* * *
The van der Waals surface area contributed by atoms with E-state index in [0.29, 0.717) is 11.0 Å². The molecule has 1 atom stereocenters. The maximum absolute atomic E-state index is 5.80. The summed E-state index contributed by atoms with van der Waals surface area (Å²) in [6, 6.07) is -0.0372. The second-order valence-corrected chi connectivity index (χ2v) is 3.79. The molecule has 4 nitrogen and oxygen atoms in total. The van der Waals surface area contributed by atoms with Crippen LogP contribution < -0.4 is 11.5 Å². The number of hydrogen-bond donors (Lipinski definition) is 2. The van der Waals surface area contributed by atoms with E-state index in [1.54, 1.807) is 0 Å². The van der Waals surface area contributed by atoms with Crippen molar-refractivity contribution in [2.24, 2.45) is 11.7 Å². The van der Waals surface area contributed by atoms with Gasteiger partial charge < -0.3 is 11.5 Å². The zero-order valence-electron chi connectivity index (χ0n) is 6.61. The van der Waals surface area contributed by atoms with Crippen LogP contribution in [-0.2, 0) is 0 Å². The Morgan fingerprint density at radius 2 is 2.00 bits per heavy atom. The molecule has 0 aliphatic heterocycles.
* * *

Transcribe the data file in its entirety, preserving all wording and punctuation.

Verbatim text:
The van der Waals surface area contributed by atoms with E-state index in [0.29, 0.717) is 11.0 Å². The molecule has 1 atom stereocenters. The maximum absolute atomic E-state index is 5.80. The summed E-state index contributed by atoms with van der Waals surface area (Å²) in [6, 6.07) is -0.0372. The second-order valence-corrected chi connectivity index (χ2v) is 3.79. The molecule has 4 nitrogen and oxygen atoms in total. The van der Waals surface area contributed by atoms with Crippen LogP contribution < -0.4 is 11.5 Å². The number of hydrogen-bond donors (Lipinski definition) is 2. The van der Waals surface area contributed by atoms with E-state index in [1.54, 1.807) is 0 Å². The van der Waals surface area contributed by atoms with Crippen molar-refractivity contribution in [2.24, 2.45) is 11.7 Å². The van der Waals surface area contributed by atoms with Gasteiger partial charge < -0.3 is 11.5 Å². The zero-order valence-electron chi connectivity index (χ0n) is 6.61. The van der Waals surface area contributed by atoms with Crippen LogP contribution in [-0.2, 0) is 0 Å². The Morgan fingerprint density at radius 2 is 2.00 bits per heavy atom. The molecule has 0 aliphatic heterocycles.